The World Interfaith Harmony Week is from today to Feb 7. As Malaysia is a multiracial and multireligious nation, we should observe this week. We must not take for granted our peace and harmony. The Internet world — with its speed in disseminating information, facts, fake news and lies — will define the future, and we must be prepared for this.
The week was first proposed at the UN General Assembly on Sept 23, 2010, by King Abdullah II of Jordan. On Oct 20, it was adopted by the UN and, henceforth, the first week of February is observed as World Interfaith Harmony Week. The event is based on a pioneering initiative in 2007 that called for Muslim and Christian leaders to engage in a dialogue based on two common fundamental religious commandments — love of God and love of neighbours — without compromising their religious tenets. The two commandments are at the heart of the three monotheistic religions and, therefore, provide the most solid theological ground possible.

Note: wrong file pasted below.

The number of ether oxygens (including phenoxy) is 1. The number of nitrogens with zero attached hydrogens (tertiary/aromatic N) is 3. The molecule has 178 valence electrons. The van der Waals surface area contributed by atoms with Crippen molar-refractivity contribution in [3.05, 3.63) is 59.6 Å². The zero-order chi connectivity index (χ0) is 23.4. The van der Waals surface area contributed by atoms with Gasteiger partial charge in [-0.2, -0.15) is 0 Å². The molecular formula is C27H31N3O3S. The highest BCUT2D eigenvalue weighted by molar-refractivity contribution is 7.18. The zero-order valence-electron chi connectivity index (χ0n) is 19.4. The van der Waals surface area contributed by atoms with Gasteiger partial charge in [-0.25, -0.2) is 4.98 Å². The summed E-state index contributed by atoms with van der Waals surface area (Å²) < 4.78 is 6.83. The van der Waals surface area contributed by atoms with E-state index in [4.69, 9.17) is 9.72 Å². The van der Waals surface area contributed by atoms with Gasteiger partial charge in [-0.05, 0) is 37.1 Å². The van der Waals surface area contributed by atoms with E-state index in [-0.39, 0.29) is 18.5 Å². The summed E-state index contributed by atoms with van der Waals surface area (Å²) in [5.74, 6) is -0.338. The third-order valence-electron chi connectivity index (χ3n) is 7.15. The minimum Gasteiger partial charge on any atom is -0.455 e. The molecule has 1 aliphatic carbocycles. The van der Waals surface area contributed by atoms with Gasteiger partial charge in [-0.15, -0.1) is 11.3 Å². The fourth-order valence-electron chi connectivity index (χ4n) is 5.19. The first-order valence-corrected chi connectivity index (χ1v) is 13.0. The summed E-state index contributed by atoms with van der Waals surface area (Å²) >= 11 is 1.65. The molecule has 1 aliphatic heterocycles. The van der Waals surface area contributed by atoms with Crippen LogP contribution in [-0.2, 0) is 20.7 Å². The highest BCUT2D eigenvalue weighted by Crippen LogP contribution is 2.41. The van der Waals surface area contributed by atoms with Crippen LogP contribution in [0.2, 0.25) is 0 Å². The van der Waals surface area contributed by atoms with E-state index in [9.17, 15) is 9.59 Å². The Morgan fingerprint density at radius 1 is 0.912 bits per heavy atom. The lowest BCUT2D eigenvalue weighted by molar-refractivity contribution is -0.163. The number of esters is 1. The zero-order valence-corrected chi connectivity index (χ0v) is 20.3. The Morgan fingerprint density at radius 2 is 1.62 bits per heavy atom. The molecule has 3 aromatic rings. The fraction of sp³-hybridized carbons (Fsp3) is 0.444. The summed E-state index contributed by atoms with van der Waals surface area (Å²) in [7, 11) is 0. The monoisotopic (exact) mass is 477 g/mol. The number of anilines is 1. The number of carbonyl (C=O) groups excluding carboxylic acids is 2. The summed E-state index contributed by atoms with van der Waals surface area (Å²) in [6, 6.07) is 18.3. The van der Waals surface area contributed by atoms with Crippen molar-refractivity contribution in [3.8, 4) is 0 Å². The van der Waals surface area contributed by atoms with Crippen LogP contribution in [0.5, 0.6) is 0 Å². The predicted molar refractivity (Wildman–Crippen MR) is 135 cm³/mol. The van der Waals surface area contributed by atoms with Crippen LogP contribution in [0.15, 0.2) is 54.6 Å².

The week provides a platform when interfaith groups and other groups of goodwill can show the world what a powerful movement they are. The thousands of events organised by these groups often go unnoticed not only by the public, but also by other groups. This week will allow for these groups to become aware of each other and strengthen the movement by building ties and avoiding duplicating each other’s efforts. It is hoped that this initiative will provide a focal point from which all people of goodwill can recognise that the common values they hold outweigh the differences they have, and thus, boost peace and harmony in their communities.
Among the actions encouraged during the week are:
SHOW your appreciation to a faith leader or anyone you admire from another tradition;
ORGANISE an interfaith gathering;
INVITE people of different faith traditions for a meal;
HOST a film screening and discussion on an interfaith topic;
ORGANISE a discussion of sacred texts in which people bring quotes from different traditions that address respect for differences or other shared values;
JOIN with friends of different faiths in addressing a local issue, speaking out for interfaith harmony;
POST positive interfaith experiences through blogs, Twitter and Facebook;
ASK your political representatives to endorse World Interfaith Harmony Week; and,
WRITE letters to the editor of your paper. We can also reach out to people of all faiths to bring awareness to the masses.
Although we may not be able to do all, just one action will go far to bring love, peace and unity to this world.
K.T. MARAN, Seremban, Negri Sembilan